Beyond that, there are also very few settings to play with, no real accessibility options other than standard subtitles, and it’s one of those games on PS5 that uses the speaker on the controller way too much. More importantly, Gungrave G.O.R.E has extra playable characters and alternate costumes, but what it really needed was some other mode, co-op, or anything else to help with the replay value. The game tells players to “Kick their asses,” but there’s only so much energy for that and I can’t imagine anyone going through this more than twice.
One of my biggest gripes with the game, however, is that Gungrave G.O.R.E stands for Grave of REsurrection and I truly feel this is a horrible act of violence committed on words.
Gungrave G.O.R.E is an okay attempt at an update that feels so close to the experience I had back on the PS2. I understand the old adage of if it isn’t broken, don’t fix it, but there’s a reason this industry rewards innovation so heavily. After a while, the newness and edge is going to wear off, making it harder to pick up the controller again and keep going. Much like Grave’s resurrection, continuing the game will be a personal journey based on how much someone is enjoying their time with it, but it’s hard to imagine that this project will extend the franchise’s afterlife by much.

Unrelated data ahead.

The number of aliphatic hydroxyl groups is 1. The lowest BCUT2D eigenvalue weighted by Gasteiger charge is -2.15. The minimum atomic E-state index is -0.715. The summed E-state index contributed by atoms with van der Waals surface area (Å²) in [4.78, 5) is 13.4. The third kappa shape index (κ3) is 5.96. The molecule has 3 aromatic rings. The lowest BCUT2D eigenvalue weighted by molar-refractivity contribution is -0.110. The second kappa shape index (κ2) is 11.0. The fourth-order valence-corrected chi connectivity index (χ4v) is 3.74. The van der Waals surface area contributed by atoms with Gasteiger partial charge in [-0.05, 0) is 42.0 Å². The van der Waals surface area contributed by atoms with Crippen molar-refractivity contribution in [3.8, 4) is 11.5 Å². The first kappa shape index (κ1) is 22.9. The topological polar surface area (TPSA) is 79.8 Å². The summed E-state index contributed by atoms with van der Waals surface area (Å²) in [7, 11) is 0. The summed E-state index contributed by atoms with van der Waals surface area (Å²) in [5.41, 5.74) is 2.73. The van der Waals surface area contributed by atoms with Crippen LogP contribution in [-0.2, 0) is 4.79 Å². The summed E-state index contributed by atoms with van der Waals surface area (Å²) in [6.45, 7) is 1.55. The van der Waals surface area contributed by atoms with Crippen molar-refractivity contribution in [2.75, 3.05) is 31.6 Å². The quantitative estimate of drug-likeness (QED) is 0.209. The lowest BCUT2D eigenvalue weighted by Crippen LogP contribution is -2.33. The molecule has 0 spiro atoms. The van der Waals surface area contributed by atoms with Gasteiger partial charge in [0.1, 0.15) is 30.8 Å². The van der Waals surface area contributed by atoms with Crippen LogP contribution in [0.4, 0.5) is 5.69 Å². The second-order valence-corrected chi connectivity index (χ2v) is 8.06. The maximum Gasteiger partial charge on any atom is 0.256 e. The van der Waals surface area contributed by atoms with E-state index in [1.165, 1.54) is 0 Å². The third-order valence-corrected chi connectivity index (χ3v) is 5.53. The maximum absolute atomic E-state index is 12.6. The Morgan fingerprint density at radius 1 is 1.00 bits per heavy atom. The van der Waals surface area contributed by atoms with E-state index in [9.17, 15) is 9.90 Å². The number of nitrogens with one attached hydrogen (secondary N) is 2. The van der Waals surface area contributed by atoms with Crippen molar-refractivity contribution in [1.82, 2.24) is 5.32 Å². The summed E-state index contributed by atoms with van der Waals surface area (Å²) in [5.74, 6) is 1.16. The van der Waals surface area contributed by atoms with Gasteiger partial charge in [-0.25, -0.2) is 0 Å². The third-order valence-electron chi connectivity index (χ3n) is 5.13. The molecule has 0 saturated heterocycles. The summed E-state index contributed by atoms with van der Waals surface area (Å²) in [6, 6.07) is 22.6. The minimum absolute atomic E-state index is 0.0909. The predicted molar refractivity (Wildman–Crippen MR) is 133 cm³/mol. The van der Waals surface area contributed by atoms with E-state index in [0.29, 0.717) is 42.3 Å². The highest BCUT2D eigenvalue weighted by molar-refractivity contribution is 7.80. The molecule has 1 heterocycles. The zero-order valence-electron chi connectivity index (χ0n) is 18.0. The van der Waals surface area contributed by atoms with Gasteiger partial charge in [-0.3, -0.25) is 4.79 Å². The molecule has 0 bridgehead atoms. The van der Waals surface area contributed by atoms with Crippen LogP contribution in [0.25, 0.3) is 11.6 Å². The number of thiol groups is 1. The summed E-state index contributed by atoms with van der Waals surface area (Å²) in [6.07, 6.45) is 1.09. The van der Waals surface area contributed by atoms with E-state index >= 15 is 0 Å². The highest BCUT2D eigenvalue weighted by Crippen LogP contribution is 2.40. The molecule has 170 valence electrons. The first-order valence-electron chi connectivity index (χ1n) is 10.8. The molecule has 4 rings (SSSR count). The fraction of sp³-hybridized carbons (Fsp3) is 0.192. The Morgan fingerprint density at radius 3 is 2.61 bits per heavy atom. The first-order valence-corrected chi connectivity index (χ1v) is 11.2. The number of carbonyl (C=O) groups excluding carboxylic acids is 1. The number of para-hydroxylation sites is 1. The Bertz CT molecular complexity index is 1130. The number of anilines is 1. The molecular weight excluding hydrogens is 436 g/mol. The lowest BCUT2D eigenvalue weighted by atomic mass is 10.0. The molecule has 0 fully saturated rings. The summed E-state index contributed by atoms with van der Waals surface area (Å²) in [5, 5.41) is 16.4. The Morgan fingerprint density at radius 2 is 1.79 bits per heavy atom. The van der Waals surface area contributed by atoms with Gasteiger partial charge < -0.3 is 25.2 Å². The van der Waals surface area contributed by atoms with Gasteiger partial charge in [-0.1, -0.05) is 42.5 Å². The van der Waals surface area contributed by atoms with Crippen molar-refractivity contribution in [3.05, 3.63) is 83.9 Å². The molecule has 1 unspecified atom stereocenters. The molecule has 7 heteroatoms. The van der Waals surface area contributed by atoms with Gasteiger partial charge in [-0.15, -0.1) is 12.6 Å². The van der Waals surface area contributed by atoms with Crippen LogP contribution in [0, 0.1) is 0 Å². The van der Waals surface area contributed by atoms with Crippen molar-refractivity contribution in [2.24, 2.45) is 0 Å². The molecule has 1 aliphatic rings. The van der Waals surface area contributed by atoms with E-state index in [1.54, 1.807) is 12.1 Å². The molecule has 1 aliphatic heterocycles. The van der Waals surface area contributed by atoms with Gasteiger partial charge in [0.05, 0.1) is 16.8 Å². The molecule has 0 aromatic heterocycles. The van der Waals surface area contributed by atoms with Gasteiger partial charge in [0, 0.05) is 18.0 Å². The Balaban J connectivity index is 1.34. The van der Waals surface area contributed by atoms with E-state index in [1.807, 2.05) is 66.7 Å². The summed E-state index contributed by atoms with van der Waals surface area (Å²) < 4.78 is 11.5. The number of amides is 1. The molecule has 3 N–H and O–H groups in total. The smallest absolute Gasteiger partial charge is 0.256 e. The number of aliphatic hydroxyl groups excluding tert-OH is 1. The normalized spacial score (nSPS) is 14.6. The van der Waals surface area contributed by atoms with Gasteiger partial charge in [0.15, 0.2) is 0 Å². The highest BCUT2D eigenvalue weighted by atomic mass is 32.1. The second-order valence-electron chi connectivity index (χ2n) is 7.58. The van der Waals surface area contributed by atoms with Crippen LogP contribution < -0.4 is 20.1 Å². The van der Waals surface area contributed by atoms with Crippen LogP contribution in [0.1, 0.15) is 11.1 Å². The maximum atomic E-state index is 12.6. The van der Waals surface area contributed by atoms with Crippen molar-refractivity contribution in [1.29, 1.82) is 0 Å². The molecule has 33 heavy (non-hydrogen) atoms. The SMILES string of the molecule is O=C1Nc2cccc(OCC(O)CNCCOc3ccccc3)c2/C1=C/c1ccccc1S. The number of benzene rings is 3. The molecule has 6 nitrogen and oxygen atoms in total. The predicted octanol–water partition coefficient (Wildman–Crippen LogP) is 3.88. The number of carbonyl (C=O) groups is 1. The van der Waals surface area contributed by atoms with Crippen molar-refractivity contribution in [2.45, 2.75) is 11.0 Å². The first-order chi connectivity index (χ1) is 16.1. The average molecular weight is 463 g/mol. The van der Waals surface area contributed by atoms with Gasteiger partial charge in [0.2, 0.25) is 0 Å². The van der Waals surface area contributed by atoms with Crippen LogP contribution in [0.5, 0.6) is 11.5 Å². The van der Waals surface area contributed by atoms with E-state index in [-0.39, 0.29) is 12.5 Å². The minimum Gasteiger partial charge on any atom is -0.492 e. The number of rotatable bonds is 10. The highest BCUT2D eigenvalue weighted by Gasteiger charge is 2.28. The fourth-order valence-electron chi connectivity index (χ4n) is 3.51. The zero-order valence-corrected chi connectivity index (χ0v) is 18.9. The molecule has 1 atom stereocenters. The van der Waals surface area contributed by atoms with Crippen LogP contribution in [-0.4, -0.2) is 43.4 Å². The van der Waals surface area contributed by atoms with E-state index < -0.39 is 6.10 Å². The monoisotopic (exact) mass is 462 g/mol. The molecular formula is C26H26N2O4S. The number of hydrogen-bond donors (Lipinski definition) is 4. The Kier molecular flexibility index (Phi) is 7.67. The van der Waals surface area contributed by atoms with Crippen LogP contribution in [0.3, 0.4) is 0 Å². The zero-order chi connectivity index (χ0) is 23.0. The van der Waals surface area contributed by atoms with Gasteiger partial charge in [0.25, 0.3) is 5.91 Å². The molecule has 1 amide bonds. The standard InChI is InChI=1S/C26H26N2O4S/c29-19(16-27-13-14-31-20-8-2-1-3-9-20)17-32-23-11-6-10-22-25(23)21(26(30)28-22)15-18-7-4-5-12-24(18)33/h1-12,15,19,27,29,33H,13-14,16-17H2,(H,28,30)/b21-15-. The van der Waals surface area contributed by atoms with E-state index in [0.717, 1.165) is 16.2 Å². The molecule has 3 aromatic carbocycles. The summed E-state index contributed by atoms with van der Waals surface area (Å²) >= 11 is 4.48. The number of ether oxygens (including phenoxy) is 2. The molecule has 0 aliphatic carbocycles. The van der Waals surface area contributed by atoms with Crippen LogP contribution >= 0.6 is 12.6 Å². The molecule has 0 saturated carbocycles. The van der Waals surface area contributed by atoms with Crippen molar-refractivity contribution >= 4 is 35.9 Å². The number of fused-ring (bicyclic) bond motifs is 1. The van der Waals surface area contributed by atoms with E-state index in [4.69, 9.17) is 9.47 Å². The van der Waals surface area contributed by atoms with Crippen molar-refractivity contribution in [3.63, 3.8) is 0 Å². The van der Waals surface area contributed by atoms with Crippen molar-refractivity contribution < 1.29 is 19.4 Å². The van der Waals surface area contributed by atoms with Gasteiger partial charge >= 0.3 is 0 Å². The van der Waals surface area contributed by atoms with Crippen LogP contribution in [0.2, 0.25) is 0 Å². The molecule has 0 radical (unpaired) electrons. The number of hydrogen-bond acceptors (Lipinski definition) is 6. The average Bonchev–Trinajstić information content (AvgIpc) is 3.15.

A code for Gungrave G.O.R.E was provided by PR for the purposes of this review.
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Gungrave G.O.R.E is resurrecting a franchise, but it’s mindless bullet-slinging fun that has its problems and may not hold everyone’s attention.